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Fifth Circuit Resumes ACA Legal Challenge Post-Shutdown

Analysis  |  By Steven Porter  
   January 30, 2019

The case could bring broad and long-lasting implications for a healthcare industry that has spent most of the past decade reorienting itself around the ACA's requirements.

After putting the case on hold during the federal government's partial shutdown, the Fifth Circuit Court of Appeals resumed proceedings Tuesday in a legal dispute over the constitutionality of the Affordable Care Act.

U.S. District Court Judge Reed O'Connor in Fort Worth, Texas, ruled last month that the ACA's individual mandate was rendered unconstitutional by Congress zeroing out its tax penalty. Since the rest of the sprawling legislation hinges on the mandate, the entire ACA is invalid, O'Connor ruled. He stayed his judgment, pending appeal.

Now the Fifth Circuit is reviewing the decision, weighing arguments from not only the Texas-led coalition of Republican state officials suing to overturn the law and the U.S. Department of Justice defending parts of it but also from a California-led coalition of Democratic state attorneys general stepping in to defend the Obama administration's signature healthcare policy.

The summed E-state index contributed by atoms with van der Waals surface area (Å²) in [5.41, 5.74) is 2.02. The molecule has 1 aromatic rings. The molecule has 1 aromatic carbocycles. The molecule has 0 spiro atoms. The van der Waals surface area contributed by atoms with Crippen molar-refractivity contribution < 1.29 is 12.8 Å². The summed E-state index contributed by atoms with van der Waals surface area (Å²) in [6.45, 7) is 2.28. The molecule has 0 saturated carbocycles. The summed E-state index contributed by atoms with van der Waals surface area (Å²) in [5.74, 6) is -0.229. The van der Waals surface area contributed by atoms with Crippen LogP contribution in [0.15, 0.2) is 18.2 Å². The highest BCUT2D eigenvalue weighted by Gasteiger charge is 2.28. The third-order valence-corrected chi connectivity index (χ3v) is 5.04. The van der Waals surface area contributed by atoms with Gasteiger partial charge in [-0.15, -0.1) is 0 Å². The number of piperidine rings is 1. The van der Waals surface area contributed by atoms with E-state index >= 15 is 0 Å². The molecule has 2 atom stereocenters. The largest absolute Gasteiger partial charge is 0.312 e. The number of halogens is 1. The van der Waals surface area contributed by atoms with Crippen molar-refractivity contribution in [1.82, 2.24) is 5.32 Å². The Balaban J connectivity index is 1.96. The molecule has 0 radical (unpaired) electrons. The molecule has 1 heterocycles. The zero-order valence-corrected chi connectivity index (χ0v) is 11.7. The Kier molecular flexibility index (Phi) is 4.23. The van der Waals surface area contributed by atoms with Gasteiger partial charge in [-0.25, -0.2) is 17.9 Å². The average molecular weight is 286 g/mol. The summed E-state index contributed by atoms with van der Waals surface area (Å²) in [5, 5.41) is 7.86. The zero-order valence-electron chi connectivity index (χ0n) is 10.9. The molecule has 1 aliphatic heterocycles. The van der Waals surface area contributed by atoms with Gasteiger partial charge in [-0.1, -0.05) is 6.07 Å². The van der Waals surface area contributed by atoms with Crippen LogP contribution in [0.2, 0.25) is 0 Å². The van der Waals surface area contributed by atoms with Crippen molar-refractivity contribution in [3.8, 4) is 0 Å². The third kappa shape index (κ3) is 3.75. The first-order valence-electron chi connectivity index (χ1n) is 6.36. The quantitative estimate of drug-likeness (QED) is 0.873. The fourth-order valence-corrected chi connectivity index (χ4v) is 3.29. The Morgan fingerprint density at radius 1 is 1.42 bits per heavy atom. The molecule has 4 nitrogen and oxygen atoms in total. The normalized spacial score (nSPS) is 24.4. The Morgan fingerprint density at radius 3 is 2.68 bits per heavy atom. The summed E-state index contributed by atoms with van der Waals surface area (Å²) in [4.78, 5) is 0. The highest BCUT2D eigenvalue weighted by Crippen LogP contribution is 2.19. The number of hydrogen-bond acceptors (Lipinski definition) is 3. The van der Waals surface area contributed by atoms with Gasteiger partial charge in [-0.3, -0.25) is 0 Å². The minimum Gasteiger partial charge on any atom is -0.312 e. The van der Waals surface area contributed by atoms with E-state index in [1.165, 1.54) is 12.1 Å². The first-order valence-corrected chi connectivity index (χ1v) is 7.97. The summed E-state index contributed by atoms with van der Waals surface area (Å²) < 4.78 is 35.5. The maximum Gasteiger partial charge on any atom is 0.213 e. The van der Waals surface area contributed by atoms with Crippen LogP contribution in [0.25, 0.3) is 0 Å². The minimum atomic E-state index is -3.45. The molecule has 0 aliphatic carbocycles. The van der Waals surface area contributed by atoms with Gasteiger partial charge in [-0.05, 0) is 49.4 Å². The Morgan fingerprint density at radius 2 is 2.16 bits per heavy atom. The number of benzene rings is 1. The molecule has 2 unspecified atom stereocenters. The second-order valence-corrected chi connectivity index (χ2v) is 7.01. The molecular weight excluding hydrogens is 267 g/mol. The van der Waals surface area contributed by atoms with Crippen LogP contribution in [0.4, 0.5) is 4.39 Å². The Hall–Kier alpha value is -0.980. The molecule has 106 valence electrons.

What's more, Democrats who took control this month of the U.S. House of Representatives have asked that their chamber, too, be allowed to intervene in defense of the ACA, after a midterm election in which the ACA's preexisting condition protections featured prominently.

"By any measure, the exceptional circumstances presented here require recognition of the right of the House to intervene in this Court order to defend the constitutionality of the federal statute at issue," attorneys for the House wrote.

The case, which the White House has said it expects to ultimately be decided by the Supreme Court, could bring broad and long-lasting implications for the U.S. healthcare industry, which has spent most of the past decade reorienting itself around the ACA's requirements.

Circuit Court Judge Leslie H. Southwick lifted the Fifth Circuit's stay Tuesday afternoon. The parties have until February 8 to respond to the House's motion to intervene.

House Motion to Intervene i... by on Scribd

Steven Porter is an associate content manager and Strategy editor for HealthLeaders, a Simplify Compliance brand.

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